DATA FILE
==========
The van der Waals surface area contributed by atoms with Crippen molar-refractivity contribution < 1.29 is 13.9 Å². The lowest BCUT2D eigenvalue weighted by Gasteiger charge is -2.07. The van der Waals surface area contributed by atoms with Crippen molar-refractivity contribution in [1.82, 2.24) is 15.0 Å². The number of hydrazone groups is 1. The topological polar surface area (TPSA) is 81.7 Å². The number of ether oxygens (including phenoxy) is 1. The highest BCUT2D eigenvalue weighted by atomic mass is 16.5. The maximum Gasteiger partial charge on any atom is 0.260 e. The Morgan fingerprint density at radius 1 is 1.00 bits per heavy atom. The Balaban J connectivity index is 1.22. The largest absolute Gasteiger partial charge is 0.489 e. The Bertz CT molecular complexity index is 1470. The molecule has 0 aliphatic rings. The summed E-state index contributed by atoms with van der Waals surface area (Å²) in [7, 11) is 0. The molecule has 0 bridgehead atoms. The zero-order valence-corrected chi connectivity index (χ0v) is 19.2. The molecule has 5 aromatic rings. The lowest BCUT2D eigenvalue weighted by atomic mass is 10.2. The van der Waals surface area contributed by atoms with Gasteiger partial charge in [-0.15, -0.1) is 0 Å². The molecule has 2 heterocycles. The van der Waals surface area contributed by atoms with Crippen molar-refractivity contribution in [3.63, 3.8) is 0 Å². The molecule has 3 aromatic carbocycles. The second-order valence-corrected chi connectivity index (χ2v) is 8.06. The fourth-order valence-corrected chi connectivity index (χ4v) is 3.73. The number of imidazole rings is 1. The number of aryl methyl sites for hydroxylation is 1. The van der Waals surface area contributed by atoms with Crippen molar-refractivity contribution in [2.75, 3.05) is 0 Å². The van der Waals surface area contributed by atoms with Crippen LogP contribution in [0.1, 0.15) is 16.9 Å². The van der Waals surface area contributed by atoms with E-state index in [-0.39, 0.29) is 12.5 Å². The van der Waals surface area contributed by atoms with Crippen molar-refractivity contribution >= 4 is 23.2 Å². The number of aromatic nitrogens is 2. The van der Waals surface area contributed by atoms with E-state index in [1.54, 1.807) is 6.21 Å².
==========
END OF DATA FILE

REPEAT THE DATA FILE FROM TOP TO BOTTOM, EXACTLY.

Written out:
The van der Waals surface area contributed by atoms with Crippen molar-refractivity contribution < 1.29 is 13.9 Å². The lowest BCUT2D eigenvalue weighted by Gasteiger charge is -2.07. The van der Waals surface area contributed by atoms with Crippen molar-refractivity contribution in [1.82, 2.24) is 15.0 Å². The number of hydrazone groups is 1. The topological polar surface area (TPSA) is 81.7 Å². The number of ether oxygens (including phenoxy) is 1. The highest BCUT2D eigenvalue weighted by atomic mass is 16.5. The maximum Gasteiger partial charge on any atom is 0.260 e. The Morgan fingerprint density at radius 1 is 1.00 bits per heavy atom. The Balaban J connectivity index is 1.22. The largest absolute Gasteiger partial charge is 0.489 e. The Bertz CT molecular complexity index is 1470. The molecule has 0 aliphatic rings. The summed E-state index contributed by atoms with van der Waals surface area (Å²) in [7, 11) is 0. The molecule has 0 bridgehead atoms. The zero-order valence-corrected chi connectivity index (χ0v) is 19.2. The molecule has 5 aromatic rings. The lowest BCUT2D eigenvalue weighted by atomic mass is 10.2. The van der Waals surface area contributed by atoms with Gasteiger partial charge in [-0.15, -0.1) is 0 Å². The molecule has 2 heterocycles. The van der Waals surface area contributed by atoms with Crippen molar-refractivity contribution in [3.63, 3.8) is 0 Å². The molecule has 3 aromatic carbocycles. The second-order valence-corrected chi connectivity index (χ2v) is 8.06. The fourth-order valence-corrected chi connectivity index (χ4v) is 3.73. The number of imidazole rings is 1. The number of aryl methyl sites for hydroxylation is 1. The van der Waals surface area contributed by atoms with Crippen molar-refractivity contribution in [2.75, 3.05) is 0 Å². The van der Waals surface area contributed by atoms with Crippen LogP contribution in [0.1, 0.15) is 16.9 Å². The van der Waals surface area contributed by atoms with E-state index in [-0.39, 0.29) is 12.5 Å². The van der Waals surface area contributed by atoms with Crippen molar-refractivity contribution >= 4 is 23.2 Å². The number of aromatic nitrogens is 2. The van der Waals surface area contributed by atoms with E-state index in [1.54, 1.807) is 6.21 Å².